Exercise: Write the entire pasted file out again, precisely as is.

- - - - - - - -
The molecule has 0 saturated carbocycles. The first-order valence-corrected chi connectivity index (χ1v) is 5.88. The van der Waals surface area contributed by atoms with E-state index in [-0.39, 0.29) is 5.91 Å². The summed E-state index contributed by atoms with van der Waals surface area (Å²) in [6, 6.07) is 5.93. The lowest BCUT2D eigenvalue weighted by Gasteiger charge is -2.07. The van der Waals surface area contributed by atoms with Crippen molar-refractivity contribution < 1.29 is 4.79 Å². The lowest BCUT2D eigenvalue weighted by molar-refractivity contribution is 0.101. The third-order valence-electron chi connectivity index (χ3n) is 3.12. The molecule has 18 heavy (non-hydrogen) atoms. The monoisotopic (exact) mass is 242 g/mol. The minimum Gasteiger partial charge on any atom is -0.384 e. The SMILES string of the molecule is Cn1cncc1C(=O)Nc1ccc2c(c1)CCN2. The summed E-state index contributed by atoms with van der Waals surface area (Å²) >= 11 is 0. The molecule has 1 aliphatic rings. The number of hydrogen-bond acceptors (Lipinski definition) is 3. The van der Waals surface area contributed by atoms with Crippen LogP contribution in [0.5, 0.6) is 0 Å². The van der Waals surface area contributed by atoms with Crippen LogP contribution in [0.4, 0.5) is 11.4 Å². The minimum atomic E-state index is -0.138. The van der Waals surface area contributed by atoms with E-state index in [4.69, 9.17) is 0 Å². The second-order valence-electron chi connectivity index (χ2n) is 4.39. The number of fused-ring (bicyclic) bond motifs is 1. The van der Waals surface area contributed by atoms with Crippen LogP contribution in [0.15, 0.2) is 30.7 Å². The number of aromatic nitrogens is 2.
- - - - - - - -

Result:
The molecule has 0 saturated carbocycles. The first-order valence-corrected chi connectivity index (χ1v) is 5.88. The van der Waals surface area contributed by atoms with E-state index in [-0.39, 0.29) is 5.91 Å². The summed E-state index contributed by atoms with van der Waals surface area (Å²) in [6, 6.07) is 5.93. The lowest BCUT2D eigenvalue weighted by Gasteiger charge is -2.07. The van der Waals surface area contributed by atoms with Crippen molar-refractivity contribution < 1.29 is 4.79 Å². The lowest BCUT2D eigenvalue weighted by molar-refractivity contribution is 0.101. The third-order valence-electron chi connectivity index (χ3n) is 3.12. The molecule has 18 heavy (non-hydrogen) atoms. The monoisotopic (exact) mass is 242 g/mol. The minimum Gasteiger partial charge on any atom is -0.384 e. The SMILES string of the molecule is Cn1cncc1C(=O)Nc1ccc2c(c1)CCN2. The summed E-state index contributed by atoms with van der Waals surface area (Å²) >= 11 is 0. The molecule has 1 aliphatic rings. The number of hydrogen-bond acceptors (Lipinski definition) is 3. The van der Waals surface area contributed by atoms with Crippen LogP contribution in [0.5, 0.6) is 0 Å². The van der Waals surface area contributed by atoms with Crippen LogP contribution in [0.4, 0.5) is 11.4 Å². The minimum atomic E-state index is -0.138. The van der Waals surface area contributed by atoms with E-state index in [4.69, 9.17) is 0 Å². The second-order valence-electron chi connectivity index (χ2n) is 4.39. The number of fused-ring (bicyclic) bond motifs is 1. The van der Waals surface area contributed by atoms with Crippen LogP contribution in [0.15, 0.2) is 30.7 Å². The number of aromatic nitrogens is 2.